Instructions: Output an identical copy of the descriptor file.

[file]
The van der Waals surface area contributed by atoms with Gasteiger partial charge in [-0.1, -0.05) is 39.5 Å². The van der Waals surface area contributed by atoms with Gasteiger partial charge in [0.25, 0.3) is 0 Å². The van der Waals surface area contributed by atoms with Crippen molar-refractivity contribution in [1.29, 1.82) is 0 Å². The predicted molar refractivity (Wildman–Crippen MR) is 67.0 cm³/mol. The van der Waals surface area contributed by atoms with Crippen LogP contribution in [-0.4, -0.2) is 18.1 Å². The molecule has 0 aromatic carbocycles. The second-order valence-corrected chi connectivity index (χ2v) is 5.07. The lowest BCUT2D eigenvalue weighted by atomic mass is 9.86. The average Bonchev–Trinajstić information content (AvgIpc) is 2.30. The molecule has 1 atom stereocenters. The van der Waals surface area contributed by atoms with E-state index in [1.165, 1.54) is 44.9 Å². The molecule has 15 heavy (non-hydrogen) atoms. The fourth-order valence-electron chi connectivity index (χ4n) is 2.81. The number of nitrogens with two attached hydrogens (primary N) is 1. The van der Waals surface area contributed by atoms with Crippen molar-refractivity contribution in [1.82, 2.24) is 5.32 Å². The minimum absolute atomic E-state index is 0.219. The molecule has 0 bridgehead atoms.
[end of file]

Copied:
The van der Waals surface area contributed by atoms with Gasteiger partial charge in [-0.1, -0.05) is 39.5 Å². The van der Waals surface area contributed by atoms with Gasteiger partial charge in [0.25, 0.3) is 0 Å². The van der Waals surface area contributed by atoms with Crippen molar-refractivity contribution in [1.29, 1.82) is 0 Å². The predicted molar refractivity (Wildman–Crippen MR) is 67.0 cm³/mol. The van der Waals surface area contributed by atoms with Crippen LogP contribution in [-0.4, -0.2) is 18.1 Å². The molecule has 0 aromatic carbocycles. The second-order valence-corrected chi connectivity index (χ2v) is 5.07. The lowest BCUT2D eigenvalue weighted by atomic mass is 9.86. The average Bonchev–Trinajstić information content (AvgIpc) is 2.30. The molecule has 1 atom stereocenters. The van der Waals surface area contributed by atoms with E-state index in [1.165, 1.54) is 44.9 Å². The molecule has 15 heavy (non-hydrogen) atoms. The fourth-order valence-electron chi connectivity index (χ4n) is 2.81. The number of nitrogens with two attached hydrogens (primary N) is 1. The van der Waals surface area contributed by atoms with Crippen molar-refractivity contribution in [1.82, 2.24) is 5.32 Å². The minimum absolute atomic E-state index is 0.219. The molecule has 0 bridgehead atoms.